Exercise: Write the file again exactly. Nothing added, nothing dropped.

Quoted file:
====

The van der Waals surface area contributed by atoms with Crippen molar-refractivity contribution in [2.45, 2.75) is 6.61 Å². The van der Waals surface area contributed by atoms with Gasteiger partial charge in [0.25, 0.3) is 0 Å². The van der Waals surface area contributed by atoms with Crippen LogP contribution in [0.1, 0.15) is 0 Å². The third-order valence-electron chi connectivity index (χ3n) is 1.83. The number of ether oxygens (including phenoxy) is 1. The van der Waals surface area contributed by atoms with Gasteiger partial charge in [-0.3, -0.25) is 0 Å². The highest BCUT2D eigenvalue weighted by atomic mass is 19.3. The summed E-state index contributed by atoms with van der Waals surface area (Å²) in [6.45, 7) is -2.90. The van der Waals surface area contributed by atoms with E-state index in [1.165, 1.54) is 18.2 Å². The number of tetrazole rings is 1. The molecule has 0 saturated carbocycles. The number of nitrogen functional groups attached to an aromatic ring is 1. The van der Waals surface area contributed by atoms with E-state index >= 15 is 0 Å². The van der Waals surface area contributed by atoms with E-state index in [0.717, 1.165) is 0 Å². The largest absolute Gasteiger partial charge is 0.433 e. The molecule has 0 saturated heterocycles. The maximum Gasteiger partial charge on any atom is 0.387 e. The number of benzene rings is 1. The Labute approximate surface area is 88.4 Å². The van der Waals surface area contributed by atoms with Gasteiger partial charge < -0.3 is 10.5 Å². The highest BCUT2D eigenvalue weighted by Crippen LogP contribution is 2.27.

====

The van der Waals surface area contributed by atoms with Crippen molar-refractivity contribution in [2.45, 2.75) is 6.61 Å². The van der Waals surface area contributed by atoms with Gasteiger partial charge in [0.25, 0.3) is 0 Å². The van der Waals surface area contributed by atoms with Crippen LogP contribution in [0.1, 0.15) is 0 Å². The third-order valence-electron chi connectivity index (χ3n) is 1.83. The number of ether oxygens (including phenoxy) is 1. The van der Waals surface area contributed by atoms with Gasteiger partial charge in [-0.3, -0.25) is 0 Å². The highest BCUT2D eigenvalue weighted by atomic mass is 19.3. The summed E-state index contributed by atoms with van der Waals surface area (Å²) in [6.45, 7) is -2.90. The van der Waals surface area contributed by atoms with E-state index in [1.165, 1.54) is 18.2 Å². The number of tetrazole rings is 1. The molecule has 0 saturated carbocycles. The number of nitrogen functional groups attached to an aromatic ring is 1. The van der Waals surface area contributed by atoms with E-state index >= 15 is 0 Å². The van der Waals surface area contributed by atoms with E-state index in [0.717, 1.165) is 0 Å². The largest absolute Gasteiger partial charge is 0.433 e. The molecule has 0 saturated heterocycles. The maximum Gasteiger partial charge on any atom is 0.387 e. The number of benzene rings is 1. The Labute approximate surface area is 88.4 Å². The van der Waals surface area contributed by atoms with Gasteiger partial charge < -0.3 is 10.5 Å². The highest BCUT2D eigenvalue weighted by Crippen LogP contribution is 2.27.